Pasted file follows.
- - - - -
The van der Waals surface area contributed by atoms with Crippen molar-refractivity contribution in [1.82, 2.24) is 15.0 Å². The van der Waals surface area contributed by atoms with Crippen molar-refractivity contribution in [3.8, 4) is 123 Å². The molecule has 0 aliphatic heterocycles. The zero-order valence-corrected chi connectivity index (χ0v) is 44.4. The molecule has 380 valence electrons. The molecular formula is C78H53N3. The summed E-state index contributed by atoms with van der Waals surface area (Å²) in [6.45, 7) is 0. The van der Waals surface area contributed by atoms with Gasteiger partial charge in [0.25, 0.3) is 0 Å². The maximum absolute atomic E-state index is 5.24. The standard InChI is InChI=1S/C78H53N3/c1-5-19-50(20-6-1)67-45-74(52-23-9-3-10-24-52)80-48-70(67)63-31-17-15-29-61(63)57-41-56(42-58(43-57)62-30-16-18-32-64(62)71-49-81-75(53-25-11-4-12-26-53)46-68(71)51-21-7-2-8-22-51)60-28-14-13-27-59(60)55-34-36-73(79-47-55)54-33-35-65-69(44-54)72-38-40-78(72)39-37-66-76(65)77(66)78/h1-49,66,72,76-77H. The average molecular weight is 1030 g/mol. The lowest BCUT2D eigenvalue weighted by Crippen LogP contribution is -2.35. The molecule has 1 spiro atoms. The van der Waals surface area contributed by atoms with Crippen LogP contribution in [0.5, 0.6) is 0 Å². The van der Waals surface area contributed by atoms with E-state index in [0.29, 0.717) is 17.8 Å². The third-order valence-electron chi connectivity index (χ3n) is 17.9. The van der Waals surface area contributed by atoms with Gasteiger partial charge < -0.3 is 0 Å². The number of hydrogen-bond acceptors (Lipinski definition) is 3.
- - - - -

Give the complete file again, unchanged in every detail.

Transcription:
The van der Waals surface area contributed by atoms with Crippen molar-refractivity contribution in [1.82, 2.24) is 15.0 Å². The van der Waals surface area contributed by atoms with Crippen molar-refractivity contribution in [3.8, 4) is 123 Å². The molecule has 0 aliphatic heterocycles. The zero-order valence-corrected chi connectivity index (χ0v) is 44.4. The molecule has 380 valence electrons. The molecular formula is C78H53N3. The summed E-state index contributed by atoms with van der Waals surface area (Å²) in [6.45, 7) is 0. The van der Waals surface area contributed by atoms with Gasteiger partial charge in [0.25, 0.3) is 0 Å². The maximum absolute atomic E-state index is 5.24. The standard InChI is InChI=1S/C78H53N3/c1-5-19-50(20-6-1)67-45-74(52-23-9-3-10-24-52)80-48-70(67)63-31-17-15-29-61(63)57-41-56(42-58(43-57)62-30-16-18-32-64(62)71-49-81-75(53-25-11-4-12-26-53)46-68(71)51-21-7-2-8-22-51)60-28-14-13-27-59(60)55-34-36-73(79-47-55)54-33-35-65-69(44-54)72-38-40-78(72)39-37-66-76(65)77(66)78/h1-49,66,72,76-77H. The average molecular weight is 1030 g/mol. The lowest BCUT2D eigenvalue weighted by Crippen LogP contribution is -2.35. The molecule has 1 spiro atoms. The van der Waals surface area contributed by atoms with Crippen LogP contribution in [0.5, 0.6) is 0 Å². The van der Waals surface area contributed by atoms with E-state index in [0.29, 0.717) is 17.8 Å². The third-order valence-electron chi connectivity index (χ3n) is 17.9. The van der Waals surface area contributed by atoms with Gasteiger partial charge < -0.3 is 0 Å². The number of hydrogen-bond acceptors (Lipinski definition) is 3.